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Whose Quality & What Management?: One Consumer’s Travails, Part 2

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The day of my state appeal hearing finally arrives on February 2nd, five months after my 4th suicide attempt in six years and placement in an acute residential treatment facility in October 2004. This is the judicial administrative process developed to handle grievances with the Community Mental Health Services of the San Francisco Department of Public Health. I know these circumstances are going to exacerbate my panic, sorrow and fear. The idea is to employ crisis management and damage control.

Of course, I double dose on my prescribed medications to counteract the respective increase in my panic response. Contrary to urban myth that popping a pill rids the problem, it does help to keep this response playing in the background like elevator musak. This, at least, gives me a chance to utilize my mind to stay present, aware and reality-based. Otherwise, I would disassociate, disconnect and feel as if I were living a dream.

I have already gone through the standard operating procedure of “worse case scenario” night terrors and survived. With a night terror the body responds as if it actually happened. It is the mind’s own creation of virtual reality with no devices necessary. My first experience with hyperventilation, cold sweat, heart palpitations and electrical brainstorm releasing the flood gates of adrenaline, I would faint with overwhelm. Now, vertigo kicks in, the cold sweat emits a skunk-like stench, my stomach contents empty or it’s dry heaves and my bladder and colon void. It happens like a sucker punch with no warning whatsoever. I know full well when I venture outside of my safety zone—I risk the panic taking hold of me at any time, at any place. It has no respect for boundaries or comprehension of prejudice and social grace.

When facing an all-new experience in unchartered territory at this time in my life, I must have a safety person with me or the adrenaline rush begins. My patient’s right advocate (PRA) and I have pre-arranged a taxi cab to make it to the hearing location. One of the coping skills is positive visualization of the incumbent event: roads, streets, buildings, signs, the feel of the transportation, walking into the building. To increase my odds of success in taming the panic, I pop another tranquilizer along the way.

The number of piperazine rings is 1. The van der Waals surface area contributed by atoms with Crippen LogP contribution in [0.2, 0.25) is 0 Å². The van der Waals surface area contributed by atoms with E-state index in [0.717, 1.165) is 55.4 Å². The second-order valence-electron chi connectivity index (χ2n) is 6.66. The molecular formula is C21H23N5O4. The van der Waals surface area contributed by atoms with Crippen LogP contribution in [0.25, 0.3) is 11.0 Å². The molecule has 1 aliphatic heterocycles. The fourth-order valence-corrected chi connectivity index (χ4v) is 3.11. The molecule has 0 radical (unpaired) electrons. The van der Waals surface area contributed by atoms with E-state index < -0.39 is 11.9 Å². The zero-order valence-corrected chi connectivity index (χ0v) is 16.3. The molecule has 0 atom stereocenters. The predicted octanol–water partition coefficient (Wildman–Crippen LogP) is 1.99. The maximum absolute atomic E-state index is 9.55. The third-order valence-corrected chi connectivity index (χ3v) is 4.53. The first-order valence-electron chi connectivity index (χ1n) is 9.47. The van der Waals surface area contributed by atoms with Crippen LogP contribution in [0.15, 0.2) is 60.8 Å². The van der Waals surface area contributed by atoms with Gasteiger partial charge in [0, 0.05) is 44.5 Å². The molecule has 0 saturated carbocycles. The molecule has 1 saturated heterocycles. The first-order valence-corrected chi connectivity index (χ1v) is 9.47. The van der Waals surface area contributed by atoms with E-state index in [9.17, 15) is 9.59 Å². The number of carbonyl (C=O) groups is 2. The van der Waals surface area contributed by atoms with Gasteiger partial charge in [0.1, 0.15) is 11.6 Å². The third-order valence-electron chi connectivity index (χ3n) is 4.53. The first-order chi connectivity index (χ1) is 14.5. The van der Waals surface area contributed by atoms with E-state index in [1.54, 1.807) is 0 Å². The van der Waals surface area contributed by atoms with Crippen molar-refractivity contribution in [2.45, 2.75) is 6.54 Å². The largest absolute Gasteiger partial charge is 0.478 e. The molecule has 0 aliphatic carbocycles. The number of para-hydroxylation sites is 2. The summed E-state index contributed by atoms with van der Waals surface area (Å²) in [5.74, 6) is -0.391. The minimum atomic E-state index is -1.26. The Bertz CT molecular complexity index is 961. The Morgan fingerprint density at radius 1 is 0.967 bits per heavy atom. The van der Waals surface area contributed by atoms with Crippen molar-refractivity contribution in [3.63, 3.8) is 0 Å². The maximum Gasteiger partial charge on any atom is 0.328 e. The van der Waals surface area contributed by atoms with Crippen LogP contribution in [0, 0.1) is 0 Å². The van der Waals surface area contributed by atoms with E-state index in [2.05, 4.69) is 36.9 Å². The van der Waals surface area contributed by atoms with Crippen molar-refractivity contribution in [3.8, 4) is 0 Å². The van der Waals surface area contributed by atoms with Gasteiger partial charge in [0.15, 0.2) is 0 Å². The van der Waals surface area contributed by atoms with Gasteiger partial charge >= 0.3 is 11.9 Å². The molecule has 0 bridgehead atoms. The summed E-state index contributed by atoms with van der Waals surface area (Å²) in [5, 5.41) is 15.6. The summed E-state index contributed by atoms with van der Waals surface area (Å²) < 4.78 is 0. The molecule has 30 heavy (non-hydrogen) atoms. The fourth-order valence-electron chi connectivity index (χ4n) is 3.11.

We walk into the waiting room and there sit the two representatives of the agency and our very first face-to-face meeting. Their physical demeanor is reasonable and respectful; completely opposite to their telephone presence. We are handed their position statement which was hurriedly prepared at the end of the business day before our morning hearing. We anticipated this. Their position is consistent with our expectations: omission of the entire experience that is meaningful and important regarding commitments and obligations on their part.

In the land of the judicial branch of government, this case would be labeled a “slam dunk.” They admitted their wrongdoing on the record because they are unfamiliar with the policies and procedures and law that regulate their department. The administrative law judge rules they failed to meet their burden of proof and concludes he will NOT rule in favor of a homeless shelter. Slam dunk. I go to a residential treatment facility.

My PRA and I go to the typical celebratory lunch next door to the building. I would later find out this was a bad decision on my part. I should have simply returned to my ex-husband’s house. He analyzes our performance and reviews the judicial proceeding with me from a legal standpoint because I am now disassociating. He hails me a cab. I believe I am home free; however my panic has another idea. I have a panic attack in the cab on the ride home. The cab driver is freaked out and furious that I have soiled his backseat. I give him an enormous tip for his inconvenience. Three times the amount of the cab fare. I have no balance. I am in the grip of vertigo. I stumble out of the cab, my clothing utterly soiled, and all my legal documents and contents of my purse spill out onto the pavement. I lay flat on my bottom amidst all of my belongings as my ex-husband exits the front door to his flat to get his customary beer for the night. He utters, “You are so pathetic, Leanne,” and walks on.